No one knows what the world will look like in 2100, of course, but Bittle argues that we will surely be living in a “new American geography.” Coastal towns will wash away, whole neighborhoods located in flood zones will empty, parched subdivisions will be abandoned, and wildfire-prone towns will burn.

According to the National Oceanic and Atmospheric Administration, global warming has likely already locked in at least 2 feet of sea-level rise by 2100. Over the same time, extreme heat will make some places inhospitable, and drought will continue to dry up water resources. These climactic trends are likely to exaggerate demographic trends already underway such as urbanization and the movement of people to mid-size inland cities like Atlanta, Orlando, and Charlotte for jobs and affordable housing.

Counterintuitively, some of the fastest-growing cities in the country are actually the most vulnerable to global warming: Phoenix, Miami, and Dallas. Part of the reason these kinds of places still attract people is because, Bittle posits, disasters are still isolated displacement events. We have yet to see the “oppressive new normal” manifest in full blown demographic shifts across the country.

When that happens, heat will likely be the culprit: By 2070, he writes, the southern edge of the moderate temperature zone will be near Kentucky, and states to the south will face increasingly dangerous heat wave and humidity. Great Lake and Rust Belt cities may very well become safe havens of a kind—places like Cincinnati, Madison, and Duluth.

Bittle is authoritative on issues like managed retreat, stranded assets, racial disparity, and toxic mortgages, connecting these concepts to the lived experience of the people he reports on. And he offers a forceful diagnosis of what has led to this moment of unprecedented instability.

The trigger is climate change, but underfunded disaster relief systems, dire affordable housing shortages, and broken insurance markets have and will worsen people’s pain. As Bittle writes, “climate change is applying stress to an already brittle social and economic order, widening cracks that have been there the whole time.” Importantly, Bittle emphasizes how the effects will be felt by those with the fewest resources to weather them.

If there is a weakness in The Great Displacement, it arguably comes in the last chapter, which seems to have been reserved for grand policy prescriptions that might have been better absorbed if they had been interwoven throughout the book. Yet, even then, it is hard to disagree with the prescriptions themselves, which Bittle boils down to the profound and simple question: “What do we owe to each other?”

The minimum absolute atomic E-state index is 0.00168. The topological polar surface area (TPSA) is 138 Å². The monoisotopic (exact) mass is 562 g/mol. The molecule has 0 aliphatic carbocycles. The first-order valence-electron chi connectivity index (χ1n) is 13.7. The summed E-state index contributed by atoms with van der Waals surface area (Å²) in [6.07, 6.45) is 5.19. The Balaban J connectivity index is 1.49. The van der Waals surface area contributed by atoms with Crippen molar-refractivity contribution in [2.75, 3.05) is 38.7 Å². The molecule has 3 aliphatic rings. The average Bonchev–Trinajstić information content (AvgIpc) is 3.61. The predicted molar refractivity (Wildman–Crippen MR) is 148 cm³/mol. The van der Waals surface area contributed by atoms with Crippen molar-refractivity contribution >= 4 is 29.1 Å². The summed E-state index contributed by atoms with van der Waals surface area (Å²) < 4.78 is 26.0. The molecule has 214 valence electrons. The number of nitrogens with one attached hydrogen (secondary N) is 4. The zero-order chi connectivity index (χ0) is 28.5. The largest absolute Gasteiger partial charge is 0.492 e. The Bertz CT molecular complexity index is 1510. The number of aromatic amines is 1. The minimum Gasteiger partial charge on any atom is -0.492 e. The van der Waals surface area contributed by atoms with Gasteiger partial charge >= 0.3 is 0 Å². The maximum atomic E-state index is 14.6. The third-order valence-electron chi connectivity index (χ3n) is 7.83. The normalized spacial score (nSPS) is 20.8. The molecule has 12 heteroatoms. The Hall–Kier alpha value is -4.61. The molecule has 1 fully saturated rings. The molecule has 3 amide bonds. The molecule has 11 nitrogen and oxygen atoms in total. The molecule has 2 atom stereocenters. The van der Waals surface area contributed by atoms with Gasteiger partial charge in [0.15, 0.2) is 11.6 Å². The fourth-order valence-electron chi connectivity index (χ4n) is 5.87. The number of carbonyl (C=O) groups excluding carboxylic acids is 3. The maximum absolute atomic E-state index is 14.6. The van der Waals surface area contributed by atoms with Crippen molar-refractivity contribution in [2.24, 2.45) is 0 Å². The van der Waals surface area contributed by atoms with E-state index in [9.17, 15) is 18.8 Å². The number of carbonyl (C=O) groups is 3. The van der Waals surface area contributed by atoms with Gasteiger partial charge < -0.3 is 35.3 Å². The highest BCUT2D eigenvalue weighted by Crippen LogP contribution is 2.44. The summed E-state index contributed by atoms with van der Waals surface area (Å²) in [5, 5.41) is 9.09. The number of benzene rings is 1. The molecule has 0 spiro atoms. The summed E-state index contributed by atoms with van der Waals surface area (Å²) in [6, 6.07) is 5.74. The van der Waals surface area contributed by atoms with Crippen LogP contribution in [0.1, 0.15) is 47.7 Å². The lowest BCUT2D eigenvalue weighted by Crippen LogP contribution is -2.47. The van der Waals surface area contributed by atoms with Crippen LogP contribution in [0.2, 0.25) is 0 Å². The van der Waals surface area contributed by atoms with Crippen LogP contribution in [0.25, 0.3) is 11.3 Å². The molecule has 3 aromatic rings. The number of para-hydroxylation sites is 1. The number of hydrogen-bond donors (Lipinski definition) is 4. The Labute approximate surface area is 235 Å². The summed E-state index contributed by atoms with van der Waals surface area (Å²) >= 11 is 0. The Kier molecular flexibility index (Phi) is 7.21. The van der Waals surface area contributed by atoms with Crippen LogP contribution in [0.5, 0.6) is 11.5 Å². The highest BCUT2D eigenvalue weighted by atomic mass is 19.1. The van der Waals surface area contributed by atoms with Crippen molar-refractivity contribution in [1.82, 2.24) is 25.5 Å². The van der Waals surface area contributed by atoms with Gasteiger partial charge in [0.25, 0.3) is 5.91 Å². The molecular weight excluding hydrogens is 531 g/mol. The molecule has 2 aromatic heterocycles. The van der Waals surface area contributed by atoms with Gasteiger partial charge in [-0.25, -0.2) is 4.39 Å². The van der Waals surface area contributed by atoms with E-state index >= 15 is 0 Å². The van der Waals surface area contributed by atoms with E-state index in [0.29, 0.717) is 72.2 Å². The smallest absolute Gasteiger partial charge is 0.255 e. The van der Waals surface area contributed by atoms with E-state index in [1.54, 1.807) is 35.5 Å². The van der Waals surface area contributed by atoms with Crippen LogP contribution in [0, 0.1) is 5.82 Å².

The answer, in his opinion, is a universal guarantee of shelter. He does not skirt the tremendous difficulty this would involve. Nor does he claim it will be possible to save every place. “Countless different communities, pockets of idiosyncratic subculture, repositories of surprising and cherished history, will have to be abandoned,” he writes.

As I read Bittle’s descriptions of individuals fleeing floods in Virginia and Florida, California was drowning in January’s atmospheric rivers that created storms, flooding, landslides, and sinkholes that killed at least 22 people. Thousands of people were forced to evacuate and the damages reached $5 to $7 billion in total economic losses, according to one estimate.

On the radio, homeless people related their experiences of being rescued from drowning and newspapers detailed search and rescue missions for children swept away in flash floods. Switching between reading The Great Displacement and the day’s news felt surreal: Echoes of past events that Bittle writes about were manifesting in the present, suggesting that the future mass displacement he warns of seemed to already be here.

There were other instances when even Bittle’s timely reporting was eclipsed by the chaos of today’s unpredictable weather. For instance, he writes that Buffalo, New York, might become a climate refuge in the future, something I read in the days after the deadliest snowstorm in decades caused the deaths of at least 47 people in the area.

Like so many of the disasters it covers, The Great Displacement reveals the fragility of American society. We are all, to varying degrees, Bittle concludes, “struggling to adjust to a new reality.”